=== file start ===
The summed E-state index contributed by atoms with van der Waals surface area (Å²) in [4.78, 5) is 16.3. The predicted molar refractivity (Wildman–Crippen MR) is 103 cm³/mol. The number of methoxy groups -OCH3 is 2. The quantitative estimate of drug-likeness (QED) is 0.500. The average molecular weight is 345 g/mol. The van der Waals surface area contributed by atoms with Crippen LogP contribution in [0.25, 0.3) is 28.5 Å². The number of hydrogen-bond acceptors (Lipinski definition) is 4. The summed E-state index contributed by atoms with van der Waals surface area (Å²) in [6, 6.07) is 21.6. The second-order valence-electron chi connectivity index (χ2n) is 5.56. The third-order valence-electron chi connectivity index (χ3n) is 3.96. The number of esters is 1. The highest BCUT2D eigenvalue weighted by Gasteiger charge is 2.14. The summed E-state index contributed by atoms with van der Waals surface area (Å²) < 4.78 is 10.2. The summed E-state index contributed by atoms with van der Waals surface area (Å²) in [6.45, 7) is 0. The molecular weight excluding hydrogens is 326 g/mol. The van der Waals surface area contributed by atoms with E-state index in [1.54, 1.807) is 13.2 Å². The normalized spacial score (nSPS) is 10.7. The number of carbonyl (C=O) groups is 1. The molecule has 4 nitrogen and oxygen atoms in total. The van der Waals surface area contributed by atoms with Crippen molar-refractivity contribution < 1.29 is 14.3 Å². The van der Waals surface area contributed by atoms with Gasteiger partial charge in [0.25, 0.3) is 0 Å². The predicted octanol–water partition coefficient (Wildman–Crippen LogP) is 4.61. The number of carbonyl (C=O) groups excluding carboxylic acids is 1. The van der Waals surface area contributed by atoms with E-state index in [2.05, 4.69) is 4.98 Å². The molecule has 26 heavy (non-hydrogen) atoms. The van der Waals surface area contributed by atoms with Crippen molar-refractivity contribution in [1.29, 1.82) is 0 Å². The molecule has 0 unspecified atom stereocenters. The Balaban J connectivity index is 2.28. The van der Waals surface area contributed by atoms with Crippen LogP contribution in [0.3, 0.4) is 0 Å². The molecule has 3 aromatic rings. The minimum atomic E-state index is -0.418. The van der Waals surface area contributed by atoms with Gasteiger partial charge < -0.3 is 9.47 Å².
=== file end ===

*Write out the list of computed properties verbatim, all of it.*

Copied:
The summed E-state index contributed by atoms with van der Waals surface area (Å²) in [4.78, 5) is 16.3. The predicted molar refractivity (Wildman–Crippen MR) is 103 cm³/mol. The number of methoxy groups -OCH3 is 2. The quantitative estimate of drug-likeness (QED) is 0.500. The average molecular weight is 345 g/mol. The van der Waals surface area contributed by atoms with Crippen LogP contribution in [0.25, 0.3) is 28.5 Å². The number of hydrogen-bond acceptors (Lipinski definition) is 4. The summed E-state index contributed by atoms with van der Waals surface area (Å²) in [6, 6.07) is 21.6. The second-order valence-electron chi connectivity index (χ2n) is 5.56. The third-order valence-electron chi connectivity index (χ3n) is 3.96. The number of esters is 1. The highest BCUT2D eigenvalue weighted by Gasteiger charge is 2.14. The summed E-state index contributed by atoms with van der Waals surface area (Å²) < 4.78 is 10.2. The summed E-state index contributed by atoms with van der Waals surface area (Å²) in [6.45, 7) is 0. The molecular weight excluding hydrogens is 326 g/mol. The van der Waals surface area contributed by atoms with E-state index in [1.54, 1.807) is 13.2 Å². The normalized spacial score (nSPS) is 10.7. The number of carbonyl (C=O) groups is 1. The molecule has 4 nitrogen and oxygen atoms in total. The van der Waals surface area contributed by atoms with Crippen molar-refractivity contribution < 1.29 is 14.3 Å². The van der Waals surface area contributed by atoms with Gasteiger partial charge in [0.25, 0.3) is 0 Å². The predicted octanol–water partition coefficient (Wildman–Crippen LogP) is 4.61. The number of carbonyl (C=O) groups excluding carboxylic acids is 1. The van der Waals surface area contributed by atoms with E-state index in [2.05, 4.69) is 4.98 Å². The molecule has 26 heavy (non-hydrogen) atoms. The van der Waals surface area contributed by atoms with Crippen molar-refractivity contribution in [1.29, 1.82) is 0 Å². The molecule has 0 unspecified atom stereocenters. The Balaban J connectivity index is 2.28. The van der Waals surface area contributed by atoms with Crippen LogP contribution in [0.3, 0.4) is 0 Å². The molecule has 3 aromatic rings. The minimum atomic E-state index is -0.418. The van der Waals surface area contributed by atoms with Gasteiger partial charge < -0.3 is 9.47 Å².